Journal of Nonverbal Behavior

, Volume 24, Issue 2, pp 131–150 | Cite as

The Role of Gesture in Children's Comprehension of Spoken Language:Now They Need It, Now They Don't

  • Nicole M. McNeil
  • Martha W. Alibali
  • Julia L. Evans


Two experiments investigated gesture as a form of external support for spoken language comprehension. In both experiments, children selected blocks according to a set of videotaped instructions. Across trials, the instructions were given using no gesture, gestures that reinforced speech, and gestures that conflicted with speech. Experiment 1 used spoken messages that were complex for preschool children but not for kindergarten children. Reinforcing gestures facilitated speech comprehension for preschool children but not for kindergarten children, and conflicting gestures hindered comprehension for kindergarten children but not for preschool children. Experiment 2 tested preschool children with simpler spoken messages. Unlike Experiment 1, preschool children's comprehension was not facilitated by reinforcing gestures. However, children's comprehension also was not hindered by conflicting gestures. Thus, the effects of gesture on speech comprehension depend both on the relation of gesture to speech, and on the complexity of the spoken message.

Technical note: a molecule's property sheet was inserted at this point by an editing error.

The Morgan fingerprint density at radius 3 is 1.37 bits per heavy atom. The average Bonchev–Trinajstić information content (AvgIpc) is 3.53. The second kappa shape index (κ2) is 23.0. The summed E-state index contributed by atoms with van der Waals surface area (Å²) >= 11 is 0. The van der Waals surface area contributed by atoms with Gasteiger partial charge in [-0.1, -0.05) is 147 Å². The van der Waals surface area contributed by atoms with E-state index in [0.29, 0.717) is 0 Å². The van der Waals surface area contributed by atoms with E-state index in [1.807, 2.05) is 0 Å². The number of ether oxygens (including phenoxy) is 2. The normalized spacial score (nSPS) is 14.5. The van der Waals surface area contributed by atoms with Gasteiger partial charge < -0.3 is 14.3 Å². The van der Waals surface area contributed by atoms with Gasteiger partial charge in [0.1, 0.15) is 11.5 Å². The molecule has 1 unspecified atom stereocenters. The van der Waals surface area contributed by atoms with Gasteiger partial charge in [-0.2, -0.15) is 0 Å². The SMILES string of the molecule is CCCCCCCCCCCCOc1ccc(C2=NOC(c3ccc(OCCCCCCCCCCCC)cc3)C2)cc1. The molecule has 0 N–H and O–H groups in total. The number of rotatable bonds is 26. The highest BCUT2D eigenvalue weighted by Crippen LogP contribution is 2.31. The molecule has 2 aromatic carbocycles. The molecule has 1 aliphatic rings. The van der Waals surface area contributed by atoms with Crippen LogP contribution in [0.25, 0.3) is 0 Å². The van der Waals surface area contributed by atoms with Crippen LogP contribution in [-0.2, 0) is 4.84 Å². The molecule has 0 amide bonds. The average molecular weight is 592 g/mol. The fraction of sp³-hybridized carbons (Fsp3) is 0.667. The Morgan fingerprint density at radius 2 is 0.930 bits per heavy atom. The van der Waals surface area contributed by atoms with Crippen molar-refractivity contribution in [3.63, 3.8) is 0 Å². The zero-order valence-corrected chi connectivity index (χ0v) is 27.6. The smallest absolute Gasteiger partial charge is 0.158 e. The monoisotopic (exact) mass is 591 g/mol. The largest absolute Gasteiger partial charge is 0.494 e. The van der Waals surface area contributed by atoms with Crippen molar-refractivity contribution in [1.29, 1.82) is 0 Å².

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Copyright information

© Human Sciences Press, Inc. 2000

Authors and Affiliations

  • Nicole M. McNeil
    • 1
  • Martha W. Alibali
    • 2
  • Julia L. Evans
    • 3
  1. 1.Department of PsychologyUniversity of Wisconsin–MadisonMadison
  2. 2.Department of PsychologyUniversity of Wisconsin–MadisonMadison
  3. 3.Department of Communicative DisordersUniversity of Wisconsin–Madison

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